Since the selection of organic linkers with active sites plays a key role in obtaining a series of suitable MOFs for molecular sensing, the fluorescent properties of Cu(BDC), as well as free ligands of H2BDC and DABCO were measured at room temperature to check the ligands’ role in the sensing performance. As can be seen in Fig. 5a, the emission spectrum of 440 nm for Cu(BDC) is similar to that of the free H2BDC linker demonstrating the π-π* transfer from the H2BDC ligand. The emission of the MOF is weaker than H2BDC which can be attributed to the ligand-to-metal charge transfer (LMCT) effect. The highest occupied molecular orbital (HOMO) is likely to be the π bonding orbital from the aromatic rings, and the lowest unoccupied molecular orbital (LUMO) is related mainly to the Cu–O (carboxylate) π*-antibonding orbital, which is often localized on the metal centers .
On the other hand, the presence of free amine in the pores of Cu(NH2-BDC) is its most significant structural feature which highlights its molecular sensing behavior. When Cu(NH2-BDC) was dispersed in methanol solution, it shows an emission peak at 440 nm with a weaker luminescent intensity compared to its NH2-functionalized linker, as shown in Fig. 5b. This is due to the ligand-to-metal charge transfer (LMCT) effect upon making coordination bond between NH2-BDC with Cu-O clusters to form the framework .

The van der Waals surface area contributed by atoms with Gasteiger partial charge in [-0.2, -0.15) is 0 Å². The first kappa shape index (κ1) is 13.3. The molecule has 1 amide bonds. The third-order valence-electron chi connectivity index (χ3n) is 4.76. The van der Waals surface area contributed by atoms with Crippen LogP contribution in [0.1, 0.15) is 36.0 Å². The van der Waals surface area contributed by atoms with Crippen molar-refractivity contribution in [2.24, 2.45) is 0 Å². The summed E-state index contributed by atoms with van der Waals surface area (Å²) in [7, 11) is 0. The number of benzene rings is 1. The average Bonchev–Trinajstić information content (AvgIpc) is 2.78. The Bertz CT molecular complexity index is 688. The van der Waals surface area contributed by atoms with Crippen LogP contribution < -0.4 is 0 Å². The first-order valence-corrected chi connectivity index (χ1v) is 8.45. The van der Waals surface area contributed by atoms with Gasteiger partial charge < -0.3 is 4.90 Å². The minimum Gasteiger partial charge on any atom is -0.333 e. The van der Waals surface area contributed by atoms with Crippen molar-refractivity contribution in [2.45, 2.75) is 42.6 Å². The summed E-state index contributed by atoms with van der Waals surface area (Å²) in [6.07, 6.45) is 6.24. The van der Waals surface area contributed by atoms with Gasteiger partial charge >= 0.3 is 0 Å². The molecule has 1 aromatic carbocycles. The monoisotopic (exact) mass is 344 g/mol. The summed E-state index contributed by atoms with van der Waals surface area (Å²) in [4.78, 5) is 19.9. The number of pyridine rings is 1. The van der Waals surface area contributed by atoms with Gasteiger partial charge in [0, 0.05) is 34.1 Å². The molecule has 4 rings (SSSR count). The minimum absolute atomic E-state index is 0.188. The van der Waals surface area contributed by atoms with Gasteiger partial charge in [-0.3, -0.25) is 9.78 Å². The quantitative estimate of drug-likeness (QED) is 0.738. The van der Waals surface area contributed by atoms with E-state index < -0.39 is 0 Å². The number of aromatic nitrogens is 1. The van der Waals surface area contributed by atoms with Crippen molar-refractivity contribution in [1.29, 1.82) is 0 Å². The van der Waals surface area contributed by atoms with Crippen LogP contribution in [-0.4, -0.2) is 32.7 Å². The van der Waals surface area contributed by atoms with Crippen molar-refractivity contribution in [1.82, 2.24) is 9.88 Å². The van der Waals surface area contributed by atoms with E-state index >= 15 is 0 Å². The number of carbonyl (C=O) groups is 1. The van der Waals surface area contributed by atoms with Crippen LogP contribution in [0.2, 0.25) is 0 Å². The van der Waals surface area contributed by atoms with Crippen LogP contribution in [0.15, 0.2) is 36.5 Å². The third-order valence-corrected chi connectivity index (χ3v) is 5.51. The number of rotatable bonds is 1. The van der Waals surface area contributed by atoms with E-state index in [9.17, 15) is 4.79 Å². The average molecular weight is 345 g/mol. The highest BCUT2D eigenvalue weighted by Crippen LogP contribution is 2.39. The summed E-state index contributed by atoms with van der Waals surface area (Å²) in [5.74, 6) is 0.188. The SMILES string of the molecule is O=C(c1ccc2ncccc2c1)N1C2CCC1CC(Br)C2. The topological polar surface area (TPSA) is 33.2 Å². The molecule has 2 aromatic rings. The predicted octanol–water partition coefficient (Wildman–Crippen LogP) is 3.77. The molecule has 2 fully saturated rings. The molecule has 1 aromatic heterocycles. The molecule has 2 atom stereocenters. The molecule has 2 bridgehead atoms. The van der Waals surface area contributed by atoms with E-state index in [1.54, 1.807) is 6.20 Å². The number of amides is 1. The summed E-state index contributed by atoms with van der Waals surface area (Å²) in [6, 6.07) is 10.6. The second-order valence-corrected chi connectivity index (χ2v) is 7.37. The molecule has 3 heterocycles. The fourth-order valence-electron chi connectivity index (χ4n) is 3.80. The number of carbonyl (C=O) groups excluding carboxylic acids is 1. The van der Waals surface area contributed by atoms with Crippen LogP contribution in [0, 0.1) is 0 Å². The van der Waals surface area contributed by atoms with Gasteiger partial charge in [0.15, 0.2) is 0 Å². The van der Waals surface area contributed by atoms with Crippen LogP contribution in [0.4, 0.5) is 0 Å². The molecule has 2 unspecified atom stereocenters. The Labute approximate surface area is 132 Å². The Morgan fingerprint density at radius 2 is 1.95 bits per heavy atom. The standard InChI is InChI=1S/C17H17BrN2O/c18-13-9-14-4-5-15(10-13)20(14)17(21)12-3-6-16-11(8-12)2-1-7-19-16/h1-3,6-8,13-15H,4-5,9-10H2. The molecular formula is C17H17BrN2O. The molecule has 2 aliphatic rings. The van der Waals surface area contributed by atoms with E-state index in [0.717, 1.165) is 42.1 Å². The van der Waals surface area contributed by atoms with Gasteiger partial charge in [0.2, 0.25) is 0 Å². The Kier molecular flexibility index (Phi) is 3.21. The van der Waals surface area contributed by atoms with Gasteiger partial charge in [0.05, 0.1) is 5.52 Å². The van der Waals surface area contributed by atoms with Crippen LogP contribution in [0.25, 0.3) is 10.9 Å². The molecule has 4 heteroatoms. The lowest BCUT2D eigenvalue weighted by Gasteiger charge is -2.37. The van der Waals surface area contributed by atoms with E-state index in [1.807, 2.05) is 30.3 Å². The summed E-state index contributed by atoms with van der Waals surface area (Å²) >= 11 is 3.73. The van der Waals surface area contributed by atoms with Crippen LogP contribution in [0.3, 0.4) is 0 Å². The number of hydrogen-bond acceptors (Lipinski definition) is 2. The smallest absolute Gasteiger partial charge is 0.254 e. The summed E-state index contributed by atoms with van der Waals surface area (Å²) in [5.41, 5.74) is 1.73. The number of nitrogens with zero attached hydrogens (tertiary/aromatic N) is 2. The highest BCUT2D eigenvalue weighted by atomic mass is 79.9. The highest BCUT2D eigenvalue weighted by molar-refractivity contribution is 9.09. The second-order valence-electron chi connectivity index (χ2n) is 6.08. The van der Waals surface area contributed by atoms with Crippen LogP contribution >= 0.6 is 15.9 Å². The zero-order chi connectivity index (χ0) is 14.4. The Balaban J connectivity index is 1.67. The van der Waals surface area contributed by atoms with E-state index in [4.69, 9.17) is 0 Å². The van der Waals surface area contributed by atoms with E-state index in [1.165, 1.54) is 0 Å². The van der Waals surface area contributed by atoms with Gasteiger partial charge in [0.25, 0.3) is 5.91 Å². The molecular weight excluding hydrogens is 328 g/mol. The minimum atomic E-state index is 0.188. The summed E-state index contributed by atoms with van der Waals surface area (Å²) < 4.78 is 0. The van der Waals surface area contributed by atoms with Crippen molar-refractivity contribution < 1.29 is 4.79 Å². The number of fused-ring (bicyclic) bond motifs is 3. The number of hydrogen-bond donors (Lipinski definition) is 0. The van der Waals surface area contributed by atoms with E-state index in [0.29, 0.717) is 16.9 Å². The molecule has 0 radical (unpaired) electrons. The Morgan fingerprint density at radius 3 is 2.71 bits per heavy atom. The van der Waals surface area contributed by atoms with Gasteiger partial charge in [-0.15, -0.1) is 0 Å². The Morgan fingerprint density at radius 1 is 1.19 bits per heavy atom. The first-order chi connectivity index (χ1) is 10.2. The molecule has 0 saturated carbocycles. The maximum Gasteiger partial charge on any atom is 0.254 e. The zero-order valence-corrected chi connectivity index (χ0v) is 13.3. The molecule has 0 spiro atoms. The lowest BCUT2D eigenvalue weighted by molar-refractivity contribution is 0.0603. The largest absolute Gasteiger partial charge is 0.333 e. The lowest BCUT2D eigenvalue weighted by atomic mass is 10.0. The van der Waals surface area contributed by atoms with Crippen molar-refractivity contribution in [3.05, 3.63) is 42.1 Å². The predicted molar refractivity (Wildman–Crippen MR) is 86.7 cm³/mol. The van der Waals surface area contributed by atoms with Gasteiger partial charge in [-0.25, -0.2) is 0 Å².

Detection of metal ions
In order to check the metal ions detection, 1 mg powder of Cu(BDC) and Cu(NH2-BDC) were separately immersed in 10 mL ethanol solutions containing M(NO3)x (10-3 M; M = Cd2+, Mn2+, Ni2+, Co2+, Cu2+, Fe3+, Al3+, Zn2+, Pb2+). Before luminescence measurements, the suspensions were placed in the ultrasonic bath for 5 min to ensure uniform dispersion. The collected data illustrated that both MOFs detected Cu2+ most sensitively as can be seen in Fig 6. For this reason, we follow our experiments using Cu(II) ion solutions.
To further study, the fluorescence titrations were carried out by changing the concentration of Cu2+ to examine luminescence behaviors. The finely dispersed samples of both MOFs were exposed to different concentrations of Cu2+ ions. As can be seen in Fig. 7a and b, when the Cu(II) concentration increased from 0 to 140 μM, the emission intensity of both compounds gradually changed with a good linear relationship between the emission intensity and the concentration of Cu(II) in the range of 0-100 μM of Cu(II) (Fig. 7c,d). It can be concluded that the change in luminescence intensity depends on the concentration of the analyte.